Remote-First Institute
8 days ago

How do you make your meeting participants are engaged before, during and after your online meetings? Share your best tips!

Maaria Tiensivu
8 days ago

During the meetings, I keep the rhythm of the meetings changing and shifting throughout. Mixing "presentation-mode" with individual reflective exercises and sharing experiences with the group keeps people engaged.


Beforehand I like to create a pre-survey to get people in the right space for the meeting and for after I make sure the next steps are scheduled and clear.

Leon van der Laan
8 days ago

One tip I would give for much better meetings is this:

Share the agenda with a quick Loom video, explaining the meeting content.

Takes 60 seconds and makes the meeting much more lively in advance. :)

Darcy Peters
8 days ago

This is a super simple addition to a meeting, but one thing I like to do is to have a quick-fire water-cooler/icebreaker topic at the beginning or at the end. Even though short (~10 seconds each person), it amps up the energy, often brings on smiles, and is just a quick reminder that we're all human and have personalities beyond the potentially serious topic we're discussing. It can also be something they continue the conversation about later - "You mentioned that you'd rather be a rabbit than a snake or bull. I have to know why!" 🤣


On the practical side of things, listing out the clear action points and responsible parties at the end with everyone expressing agreement is really important to ensuring everyone leaves on the same page.

Rachel Davis
3 days ago

This is absolutely my kind of topic!


Friendly Workshop Creator and Facilitator here. I have so many tips for this so let me throw out a couple to start.


I love using IDEOs brainstorming rules as a place to start for my "rules of engagement" for workshops. While these are geared towards brainstorming, I have adapted them for use in every session and interactive workshop. I've included a screen shot of what I use below.


Sometimes I vary this and use things like "Bring your unfiltered truth" in place of defer judgement. You can really customize this however you wish.


I'll start another message here with some of my other approaches! :) This is just an initial one that sets the mood going in.


Rachel Davis
3 days agoEdited 3 days ago

Here's some other things that help keep groups involved in sessions and workshops.


➡️ Plan everything from pre-session, to opening moments, through to closing moments. Always remember things don't always go to plan and be prepared to adapt and be flexible.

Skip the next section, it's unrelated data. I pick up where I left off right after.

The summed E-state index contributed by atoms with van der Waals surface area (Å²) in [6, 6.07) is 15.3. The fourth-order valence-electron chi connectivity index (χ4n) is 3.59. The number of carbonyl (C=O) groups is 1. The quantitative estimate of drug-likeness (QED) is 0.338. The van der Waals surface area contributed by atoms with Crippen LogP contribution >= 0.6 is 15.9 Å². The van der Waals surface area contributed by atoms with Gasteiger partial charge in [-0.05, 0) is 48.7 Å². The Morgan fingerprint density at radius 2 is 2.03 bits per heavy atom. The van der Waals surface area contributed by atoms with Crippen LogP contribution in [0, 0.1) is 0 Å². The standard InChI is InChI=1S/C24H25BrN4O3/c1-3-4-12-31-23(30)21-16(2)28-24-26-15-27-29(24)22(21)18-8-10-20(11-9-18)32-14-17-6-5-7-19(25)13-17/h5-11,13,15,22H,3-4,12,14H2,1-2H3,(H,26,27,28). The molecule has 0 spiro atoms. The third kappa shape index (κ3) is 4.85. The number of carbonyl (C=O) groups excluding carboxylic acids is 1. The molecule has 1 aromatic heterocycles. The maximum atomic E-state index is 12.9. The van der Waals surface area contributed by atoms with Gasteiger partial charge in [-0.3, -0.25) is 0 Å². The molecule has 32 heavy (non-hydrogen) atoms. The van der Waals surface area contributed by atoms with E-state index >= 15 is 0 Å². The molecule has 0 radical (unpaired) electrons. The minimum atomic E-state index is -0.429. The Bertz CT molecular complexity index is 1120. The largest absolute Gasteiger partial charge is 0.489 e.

➡️ Let participants know what to expect while also generating excitement. I run my sessions in Butter and always send over a quick little blurb which explains we will be using Butter and Miro, And also instructions if they have never used either before. This also comes with their agenda for the session so they can see that ahead of time.


➡️ Make sure your session is focused on the right things, there's a bunch of ways to do this a couple I like are: Co-creating an agenda with the participants, or using the "How to" method to refine your objective for the workshop. (I can explain this much better in a longer post but basically the 'How to' method takes what you think your initial goal is and you start to rephrase that into How to statements, these statements can help drive the true purpose and activities of your workshop.

For example if the initial goal of the workshop is: "The goal of the workshop is to understand the customer feedback on product and offerings and improve our brand." Some of your How to statements might be:

How to make sure the the team understands the feedback.

How to make sue the team doesn't down spiral in the negative and cam move towards ideas for differentiation.

How to make sure the team can share their expertise.

You start to see how those statements can shape your preparation of a session.

This relates a lot to engagement because if you can really pinpoint what's needed and tailor the session people are engaged.


➡️ Talk with people not at people. The more immersive you can be in your sessions the better. Information sharing is for speeches or asynchronous videos or things to read. Think about how you can make the best use of your time together, usually thats interactive activities.


➡️ Get to know your audience ahead of time (if you can) - Pre session Miro boards can help with this or if its part of a project anything you learned at the project kickoff.


➡️ Use a divergence and convergence approach (this is the double diamond if anyone has heard of it, once you master the double, you can even do triple and other variations!) In plain old non buzz-wordy language this is a structure that allows you to Go Wide on ideas and then narrow down with refinement and decision. Go Wide = Divergence, Narrow down = convergence.


➡️ Timing tips: Timebox your activities but be flexible and open to pivoting. Have at least one 5 minute break every 60 minutes. So if you have a 90 minute session, at least a 5 min break half way through.


➡️ Consider a Me-We-Us framework approach. I love this and use it often, independent work while all together is great, giving people time to get their thoughts independently perhaps on a Miro board before coming together. The We part also helps people get comfortable in smaller groups before coming back to the larger 'Us' as a whole group.


➡️ Close the Loops: Provide a workshop playback or something similar depending on what was accomplished during the workshop, try to get this this out to participants within 48 hours of the end of the session.


I have a ton more but figured this was good to start 😉

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